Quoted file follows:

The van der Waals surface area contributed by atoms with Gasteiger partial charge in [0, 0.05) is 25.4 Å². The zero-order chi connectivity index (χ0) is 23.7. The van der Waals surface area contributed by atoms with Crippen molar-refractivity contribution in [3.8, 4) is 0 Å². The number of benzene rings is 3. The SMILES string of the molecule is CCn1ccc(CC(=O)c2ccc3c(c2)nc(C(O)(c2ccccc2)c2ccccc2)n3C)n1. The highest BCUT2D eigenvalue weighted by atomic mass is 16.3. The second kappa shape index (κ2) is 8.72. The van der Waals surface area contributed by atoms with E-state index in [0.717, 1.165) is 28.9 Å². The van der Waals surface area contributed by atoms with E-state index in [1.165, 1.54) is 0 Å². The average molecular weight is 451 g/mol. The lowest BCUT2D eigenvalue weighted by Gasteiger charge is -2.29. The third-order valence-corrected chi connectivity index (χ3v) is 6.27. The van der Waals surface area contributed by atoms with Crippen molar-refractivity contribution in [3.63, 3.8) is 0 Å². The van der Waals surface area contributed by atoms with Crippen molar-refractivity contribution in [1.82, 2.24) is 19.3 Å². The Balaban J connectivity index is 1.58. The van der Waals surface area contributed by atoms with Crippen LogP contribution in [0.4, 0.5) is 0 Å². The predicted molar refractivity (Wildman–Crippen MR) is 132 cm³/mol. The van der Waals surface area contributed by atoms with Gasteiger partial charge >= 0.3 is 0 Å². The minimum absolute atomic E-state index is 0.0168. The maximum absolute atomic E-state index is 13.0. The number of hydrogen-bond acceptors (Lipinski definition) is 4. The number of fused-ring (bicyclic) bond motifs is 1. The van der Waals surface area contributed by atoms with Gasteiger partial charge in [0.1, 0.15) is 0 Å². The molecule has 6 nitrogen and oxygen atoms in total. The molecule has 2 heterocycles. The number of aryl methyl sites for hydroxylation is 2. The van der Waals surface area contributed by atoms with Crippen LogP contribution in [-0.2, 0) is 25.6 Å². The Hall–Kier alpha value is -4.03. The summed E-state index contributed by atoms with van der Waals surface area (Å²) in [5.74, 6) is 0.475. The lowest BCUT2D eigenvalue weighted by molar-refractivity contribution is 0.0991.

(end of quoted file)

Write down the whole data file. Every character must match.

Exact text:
The van der Waals surface area contributed by atoms with Gasteiger partial charge in [0, 0.05) is 25.4 Å². The zero-order chi connectivity index (χ0) is 23.7. The van der Waals surface area contributed by atoms with Crippen molar-refractivity contribution in [3.8, 4) is 0 Å². The number of benzene rings is 3. The SMILES string of the molecule is CCn1ccc(CC(=O)c2ccc3c(c2)nc(C(O)(c2ccccc2)c2ccccc2)n3C)n1. The highest BCUT2D eigenvalue weighted by atomic mass is 16.3. The second kappa shape index (κ2) is 8.72. The van der Waals surface area contributed by atoms with E-state index in [0.717, 1.165) is 28.9 Å². The van der Waals surface area contributed by atoms with E-state index in [1.165, 1.54) is 0 Å². The average molecular weight is 451 g/mol. The lowest BCUT2D eigenvalue weighted by Gasteiger charge is -2.29. The third-order valence-corrected chi connectivity index (χ3v) is 6.27. The van der Waals surface area contributed by atoms with Crippen molar-refractivity contribution in [3.63, 3.8) is 0 Å². The van der Waals surface area contributed by atoms with Crippen molar-refractivity contribution in [1.82, 2.24) is 19.3 Å². The Balaban J connectivity index is 1.58. The van der Waals surface area contributed by atoms with Crippen LogP contribution in [0.4, 0.5) is 0 Å². The predicted molar refractivity (Wildman–Crippen MR) is 132 cm³/mol. The van der Waals surface area contributed by atoms with Gasteiger partial charge >= 0.3 is 0 Å². The minimum absolute atomic E-state index is 0.0168. The maximum absolute atomic E-state index is 13.0. The number of hydrogen-bond acceptors (Lipinski definition) is 4. The number of fused-ring (bicyclic) bond motifs is 1. The van der Waals surface area contributed by atoms with Gasteiger partial charge in [0.1, 0.15) is 0 Å². The molecule has 6 nitrogen and oxygen atoms in total. The molecule has 2 heterocycles. The number of aryl methyl sites for hydroxylation is 2. The van der Waals surface area contributed by atoms with Crippen LogP contribution in [-0.2, 0) is 25.6 Å². The Hall–Kier alpha value is -4.03. The summed E-state index contributed by atoms with van der Waals surface area (Å²) in [5.74, 6) is 0.475. The lowest BCUT2D eigenvalue weighted by molar-refractivity contribution is 0.0991.